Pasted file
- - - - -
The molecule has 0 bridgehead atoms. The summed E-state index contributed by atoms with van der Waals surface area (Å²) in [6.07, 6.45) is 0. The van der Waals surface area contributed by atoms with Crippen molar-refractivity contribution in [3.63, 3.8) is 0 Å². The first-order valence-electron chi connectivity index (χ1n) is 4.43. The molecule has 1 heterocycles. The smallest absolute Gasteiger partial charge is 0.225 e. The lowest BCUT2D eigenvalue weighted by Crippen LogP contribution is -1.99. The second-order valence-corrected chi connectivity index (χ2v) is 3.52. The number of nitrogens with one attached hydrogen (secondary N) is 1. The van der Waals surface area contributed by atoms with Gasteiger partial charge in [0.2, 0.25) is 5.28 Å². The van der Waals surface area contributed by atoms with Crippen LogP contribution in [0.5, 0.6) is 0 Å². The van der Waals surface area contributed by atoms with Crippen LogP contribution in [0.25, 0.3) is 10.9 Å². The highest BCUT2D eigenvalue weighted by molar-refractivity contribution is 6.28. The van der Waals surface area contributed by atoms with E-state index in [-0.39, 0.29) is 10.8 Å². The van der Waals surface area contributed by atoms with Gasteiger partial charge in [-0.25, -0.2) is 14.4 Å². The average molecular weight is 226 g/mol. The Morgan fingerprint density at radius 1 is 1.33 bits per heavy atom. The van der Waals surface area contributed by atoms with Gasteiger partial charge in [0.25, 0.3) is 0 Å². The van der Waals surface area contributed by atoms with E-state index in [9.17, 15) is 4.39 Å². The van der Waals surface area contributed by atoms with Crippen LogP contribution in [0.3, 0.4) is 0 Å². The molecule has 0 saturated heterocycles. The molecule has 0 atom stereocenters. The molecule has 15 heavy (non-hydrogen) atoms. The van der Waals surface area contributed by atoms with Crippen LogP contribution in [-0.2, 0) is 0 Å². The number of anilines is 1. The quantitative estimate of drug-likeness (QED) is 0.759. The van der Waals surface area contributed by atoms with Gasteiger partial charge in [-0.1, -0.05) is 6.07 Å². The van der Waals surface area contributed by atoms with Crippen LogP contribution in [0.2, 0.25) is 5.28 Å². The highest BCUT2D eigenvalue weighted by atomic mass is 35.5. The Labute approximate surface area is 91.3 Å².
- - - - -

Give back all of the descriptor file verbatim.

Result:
The molecule has 0 bridgehead atoms. The summed E-state index contributed by atoms with van der Waals surface area (Å²) in [6.07, 6.45) is 0. The van der Waals surface area contributed by atoms with Crippen molar-refractivity contribution in [3.63, 3.8) is 0 Å². The first-order valence-electron chi connectivity index (χ1n) is 4.43. The molecule has 1 heterocycles. The smallest absolute Gasteiger partial charge is 0.225 e. The lowest BCUT2D eigenvalue weighted by Crippen LogP contribution is -1.99. The second-order valence-corrected chi connectivity index (χ2v) is 3.52. The number of nitrogens with one attached hydrogen (secondary N) is 1. The van der Waals surface area contributed by atoms with Gasteiger partial charge in [0.2, 0.25) is 5.28 Å². The van der Waals surface area contributed by atoms with Crippen LogP contribution in [0.5, 0.6) is 0 Å². The van der Waals surface area contributed by atoms with Crippen LogP contribution in [0.25, 0.3) is 10.9 Å². The highest BCUT2D eigenvalue weighted by molar-refractivity contribution is 6.28. The van der Waals surface area contributed by atoms with E-state index in [-0.39, 0.29) is 10.8 Å². The van der Waals surface area contributed by atoms with Gasteiger partial charge in [-0.25, -0.2) is 14.4 Å². The average molecular weight is 226 g/mol. The Morgan fingerprint density at radius 1 is 1.33 bits per heavy atom. The van der Waals surface area contributed by atoms with Gasteiger partial charge in [0.25, 0.3) is 0 Å². The van der Waals surface area contributed by atoms with E-state index in [9.17, 15) is 4.39 Å². The van der Waals surface area contributed by atoms with Crippen LogP contribution in [0.3, 0.4) is 0 Å². The molecule has 0 saturated heterocycles. The molecule has 0 atom stereocenters. The molecule has 15 heavy (non-hydrogen) atoms. The van der Waals surface area contributed by atoms with Crippen LogP contribution in [-0.2, 0) is 0 Å². The number of anilines is 1. The quantitative estimate of drug-likeness (QED) is 0.759. The van der Waals surface area contributed by atoms with Gasteiger partial charge in [-0.1, -0.05) is 6.07 Å². The van der Waals surface area contributed by atoms with Crippen LogP contribution in [0.2, 0.25) is 5.28 Å². The highest BCUT2D eigenvalue weighted by atomic mass is 35.5. The Labute approximate surface area is 91.3 Å².